Edison: His Life and Inventions - Vol. 1

By Frank Lewis Dyer; Thomas Commerford Martin | Go to book overview

CHAPTER X
THE PHONOGRAPH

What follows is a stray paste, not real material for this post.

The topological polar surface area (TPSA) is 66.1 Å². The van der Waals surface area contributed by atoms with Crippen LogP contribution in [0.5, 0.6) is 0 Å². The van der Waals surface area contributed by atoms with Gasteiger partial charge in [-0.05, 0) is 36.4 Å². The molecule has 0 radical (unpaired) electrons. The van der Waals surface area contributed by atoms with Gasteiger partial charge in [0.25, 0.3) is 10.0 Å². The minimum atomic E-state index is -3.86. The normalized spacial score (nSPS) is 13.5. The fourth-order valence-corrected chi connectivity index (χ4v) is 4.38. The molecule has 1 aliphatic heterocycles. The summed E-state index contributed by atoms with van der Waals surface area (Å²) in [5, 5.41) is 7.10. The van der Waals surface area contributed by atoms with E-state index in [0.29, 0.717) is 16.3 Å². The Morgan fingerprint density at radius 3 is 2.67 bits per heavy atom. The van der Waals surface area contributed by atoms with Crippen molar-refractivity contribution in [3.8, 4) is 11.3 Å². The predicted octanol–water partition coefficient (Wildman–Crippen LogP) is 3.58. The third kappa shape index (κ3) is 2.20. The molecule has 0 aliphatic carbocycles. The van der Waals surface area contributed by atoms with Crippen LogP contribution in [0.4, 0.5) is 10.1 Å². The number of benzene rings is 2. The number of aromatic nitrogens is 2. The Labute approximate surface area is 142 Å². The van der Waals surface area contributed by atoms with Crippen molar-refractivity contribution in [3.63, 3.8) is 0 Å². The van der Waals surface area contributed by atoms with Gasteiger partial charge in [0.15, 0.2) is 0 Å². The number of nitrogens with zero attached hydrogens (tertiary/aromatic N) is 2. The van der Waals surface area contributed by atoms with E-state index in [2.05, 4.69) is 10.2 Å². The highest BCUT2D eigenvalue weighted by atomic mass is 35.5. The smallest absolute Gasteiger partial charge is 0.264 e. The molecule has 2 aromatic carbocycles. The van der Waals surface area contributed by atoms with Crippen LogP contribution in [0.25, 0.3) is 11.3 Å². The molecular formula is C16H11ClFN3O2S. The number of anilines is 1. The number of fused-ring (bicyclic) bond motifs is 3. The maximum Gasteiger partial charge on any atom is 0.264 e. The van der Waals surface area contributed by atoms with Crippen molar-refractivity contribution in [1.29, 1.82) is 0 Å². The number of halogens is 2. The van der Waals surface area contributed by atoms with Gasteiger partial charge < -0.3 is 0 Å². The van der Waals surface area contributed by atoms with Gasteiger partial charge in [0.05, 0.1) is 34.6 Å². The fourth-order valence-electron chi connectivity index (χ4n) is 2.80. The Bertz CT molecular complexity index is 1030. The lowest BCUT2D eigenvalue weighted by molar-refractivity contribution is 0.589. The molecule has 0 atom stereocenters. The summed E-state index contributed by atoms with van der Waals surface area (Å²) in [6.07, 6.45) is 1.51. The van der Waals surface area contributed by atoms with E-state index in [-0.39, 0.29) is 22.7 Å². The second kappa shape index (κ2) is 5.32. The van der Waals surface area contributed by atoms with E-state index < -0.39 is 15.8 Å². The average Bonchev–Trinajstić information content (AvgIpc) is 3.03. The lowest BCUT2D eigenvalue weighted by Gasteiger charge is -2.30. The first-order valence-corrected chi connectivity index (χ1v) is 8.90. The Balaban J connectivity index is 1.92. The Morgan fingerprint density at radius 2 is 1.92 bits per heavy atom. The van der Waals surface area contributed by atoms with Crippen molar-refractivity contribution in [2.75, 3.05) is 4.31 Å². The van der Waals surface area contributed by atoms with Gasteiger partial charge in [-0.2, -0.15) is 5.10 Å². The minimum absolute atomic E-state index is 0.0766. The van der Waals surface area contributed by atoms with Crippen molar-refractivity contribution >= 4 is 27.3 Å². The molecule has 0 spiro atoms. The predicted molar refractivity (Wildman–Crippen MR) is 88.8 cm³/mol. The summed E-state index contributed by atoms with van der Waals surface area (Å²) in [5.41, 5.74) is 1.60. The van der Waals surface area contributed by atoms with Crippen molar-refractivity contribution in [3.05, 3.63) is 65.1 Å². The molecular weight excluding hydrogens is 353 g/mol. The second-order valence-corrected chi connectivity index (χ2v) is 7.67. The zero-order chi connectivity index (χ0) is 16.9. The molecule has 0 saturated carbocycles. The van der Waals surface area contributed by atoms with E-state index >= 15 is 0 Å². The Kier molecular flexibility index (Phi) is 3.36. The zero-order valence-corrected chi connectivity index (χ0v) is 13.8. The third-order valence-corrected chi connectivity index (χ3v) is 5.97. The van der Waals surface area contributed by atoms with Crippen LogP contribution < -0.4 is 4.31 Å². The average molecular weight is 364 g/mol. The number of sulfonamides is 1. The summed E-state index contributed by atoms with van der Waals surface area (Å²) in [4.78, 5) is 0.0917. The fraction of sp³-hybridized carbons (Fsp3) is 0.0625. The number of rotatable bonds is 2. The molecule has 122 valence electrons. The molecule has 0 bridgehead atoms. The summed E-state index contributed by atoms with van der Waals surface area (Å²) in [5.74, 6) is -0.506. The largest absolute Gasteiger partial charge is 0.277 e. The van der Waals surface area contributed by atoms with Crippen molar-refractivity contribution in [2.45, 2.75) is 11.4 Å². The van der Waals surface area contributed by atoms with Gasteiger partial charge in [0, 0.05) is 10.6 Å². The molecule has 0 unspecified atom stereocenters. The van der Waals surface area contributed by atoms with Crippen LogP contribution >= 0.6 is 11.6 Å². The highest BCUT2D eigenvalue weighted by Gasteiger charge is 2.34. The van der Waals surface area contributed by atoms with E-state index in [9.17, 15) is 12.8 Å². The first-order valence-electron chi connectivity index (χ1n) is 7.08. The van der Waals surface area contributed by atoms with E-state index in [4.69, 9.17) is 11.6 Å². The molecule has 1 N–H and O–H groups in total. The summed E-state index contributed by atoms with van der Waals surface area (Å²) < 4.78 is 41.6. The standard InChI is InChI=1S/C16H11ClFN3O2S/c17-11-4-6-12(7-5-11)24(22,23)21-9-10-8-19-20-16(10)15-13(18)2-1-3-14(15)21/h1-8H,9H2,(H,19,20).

AT the opening of the Electrical Show in New York City in October, 1908, to celebrate the jubilee of the Atlantic Cable and the first quartercentury of lighting with the Edison service on Manhattan Island, the exercises were all conducted by means of the Edison phonograph. This included the dedicatory speech of Governor Hughes, of New York; the modest remarks of Mr. Edison, as president; the congratulations of the presidents of several national electric bodies, and a number of vocal and instrumental selections of operatic nature. All this was heard clearly by a very large audience, and was repeated on other evenings. The same speeches were used again phonographically at the Electrical Show in Chicago in 1909--and now the records are preserved for reproduction a hundred or a thousand years hence. This tour de force, never attempted before, was merely an exemplification of the value of the phonograph not only in establishing at first hand the facts of history, but in preserving the human voice. What would we not give to listen to the very accents and tones of the Sermon on the Mount, the orations of Demosthenes, the first Pitt's appeal for American liberty, the Farewell of Washington, or the

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